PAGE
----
Are auto insurance agents a dying breed? Today, auto insurance is one of those service businesses that are becoming more and more dominated by online providers.
In fact, there's some question whether auto insurance agents are needed at all anymore. Do you really want to spend your Saturday morning visiting an auto insurance office being pitched on a single car insurance company's policy when you can buy auto insurance online any time - weekends, evenings, etc. Not only that, but buying auto insurance online enables you to compare the offerings of several companies side-by-side in terms of policies and premiums. What's more, you can buy the policy online (in most states), and even file claims online.
One might well point out, of course, that many people simply prefer meeting and talking face-to-face with an insurance agent, rather than simply pounding a computer keyboard. For one thing, they may feel more secure about transferring money (premium payments) in person than on the Internet. For another, they may prefer having a knowledgeable individual they can communicate with and ask questions of.
But the number of such people as a proportion of the adult population is clearly dwindling. According to market research firm ComScore, 67.5% of 2,000 U.S. consumers surveyed last year said they would consider purchasing their next auto insurance policy online. Auto insurance purchasing online has been growing at an amazing 55%+ rate over the past couple years.
Therefore, whether you're looking for a replacement policy or for your first policy, online auto insurance offers a number of benefits: cost-savings, convenience, speed, and better information about available policies from a range of insurance providers.
Nonetheless, before you sign up for a policy, whether in-person or online, make certain you're familiar with the basics of auto insurance.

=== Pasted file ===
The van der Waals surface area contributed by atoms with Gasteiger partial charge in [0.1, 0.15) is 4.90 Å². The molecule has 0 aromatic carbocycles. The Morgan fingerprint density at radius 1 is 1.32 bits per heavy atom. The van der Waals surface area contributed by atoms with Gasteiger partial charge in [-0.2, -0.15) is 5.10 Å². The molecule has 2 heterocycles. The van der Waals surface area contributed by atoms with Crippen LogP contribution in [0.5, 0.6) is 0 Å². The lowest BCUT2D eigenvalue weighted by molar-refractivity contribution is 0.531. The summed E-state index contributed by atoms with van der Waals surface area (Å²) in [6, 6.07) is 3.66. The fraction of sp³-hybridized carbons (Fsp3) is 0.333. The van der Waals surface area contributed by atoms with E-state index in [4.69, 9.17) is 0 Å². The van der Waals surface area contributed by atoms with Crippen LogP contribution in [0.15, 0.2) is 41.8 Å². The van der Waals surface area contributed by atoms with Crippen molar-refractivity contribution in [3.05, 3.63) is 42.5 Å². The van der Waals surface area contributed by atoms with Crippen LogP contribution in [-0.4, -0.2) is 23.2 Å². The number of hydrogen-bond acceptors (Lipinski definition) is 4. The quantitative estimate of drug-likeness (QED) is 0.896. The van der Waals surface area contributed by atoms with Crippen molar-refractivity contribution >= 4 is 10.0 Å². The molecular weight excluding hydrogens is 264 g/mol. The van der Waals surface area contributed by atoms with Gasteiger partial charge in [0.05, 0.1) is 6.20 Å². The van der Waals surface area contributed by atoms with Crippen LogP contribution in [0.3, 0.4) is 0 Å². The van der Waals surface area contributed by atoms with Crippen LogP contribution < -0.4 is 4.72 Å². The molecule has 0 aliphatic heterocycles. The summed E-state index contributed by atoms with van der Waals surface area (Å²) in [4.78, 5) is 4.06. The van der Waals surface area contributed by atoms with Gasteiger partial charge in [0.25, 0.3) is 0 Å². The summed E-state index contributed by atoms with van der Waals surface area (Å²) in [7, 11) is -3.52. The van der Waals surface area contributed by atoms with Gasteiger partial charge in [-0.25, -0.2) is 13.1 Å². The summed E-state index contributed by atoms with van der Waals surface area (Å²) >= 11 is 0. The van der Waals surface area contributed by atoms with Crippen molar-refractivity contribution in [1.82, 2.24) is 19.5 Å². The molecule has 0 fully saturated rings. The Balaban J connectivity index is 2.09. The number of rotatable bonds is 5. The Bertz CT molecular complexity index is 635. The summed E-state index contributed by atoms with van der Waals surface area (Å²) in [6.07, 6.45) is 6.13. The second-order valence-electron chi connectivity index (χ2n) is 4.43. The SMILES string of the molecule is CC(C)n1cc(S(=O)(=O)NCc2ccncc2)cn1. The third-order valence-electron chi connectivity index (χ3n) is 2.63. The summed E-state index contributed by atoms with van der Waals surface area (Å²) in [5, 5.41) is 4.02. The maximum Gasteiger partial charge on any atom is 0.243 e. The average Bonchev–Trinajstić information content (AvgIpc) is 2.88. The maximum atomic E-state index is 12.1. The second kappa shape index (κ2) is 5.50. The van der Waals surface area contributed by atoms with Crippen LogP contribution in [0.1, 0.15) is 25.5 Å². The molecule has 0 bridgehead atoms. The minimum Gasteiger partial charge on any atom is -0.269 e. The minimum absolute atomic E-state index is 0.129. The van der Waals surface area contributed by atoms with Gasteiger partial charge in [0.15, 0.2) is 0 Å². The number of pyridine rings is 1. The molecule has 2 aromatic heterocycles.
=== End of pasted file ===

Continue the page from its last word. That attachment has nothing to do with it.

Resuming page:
Basics of Online Auto Insurance
If you drive a car in the U.S. you need insurance. That's an obvious fact. But what kind of insurance and at what price?
Liability insurance. As you may know, there are two basic types of liability insurance, namely bodily injury and property damage. If you buy a 25/30/25 coverage that means the insurer pays up to $25,000 for bodily injury per person, $30,000 for bodily injury per accident, and $25,000 for property damage per accident. So this would be a relatively low amount of coverage, and you must assess your own situation in deciding what level of coverage is best for you. All states, except New Hampshire and Wisconsin, require that you carry liability insurance.
Collision. This category of auto insurance covers your property damage and medical expenses in an accident in which you are at fault.
Comprehensive. This type provides coverage for loss from accidents other than collision, or from theft, for example property damage sustained from flood, fire, or vandalism.
Uninsured/underinsured motorist. Pays you if the other driver in an accident does not have insurance or does not have enough insurance. (It's not required in all states.)
Personal injury protection. Pays your unrecovered medical expenses as well as lost wages resulting from an accident. PIP may also include a death benefit. (About 16 states now require PIP coverage.)
A source of confusion are so-called "no-fault" auto insurance program. In a no-fault system, all drivers pay their own accident costs, no matter who is to blame. It was for a long time thought that this system would reduce litigation thereby holding down costs. It didn't happen. In fact it usually resulted in higher accident rates, higher costs, and higher insurance premiums. As a result, most states that had enacted no-fault laws repealed them (DC, NV, PA, NJ, GA, CT, CO, FL). leaving only Michigan, Kansas, Hawaii, Massachusetts, Minnesota, New York North Dakota, and Utah. However a couple states - New Jersey and Pennsylvania - adopted "choice no-fault", allowing drivers to choose between no-fault and a traditional policy. (Results, in terms of premium levels, have been mixed so far.)
Keeping Your Premiums Down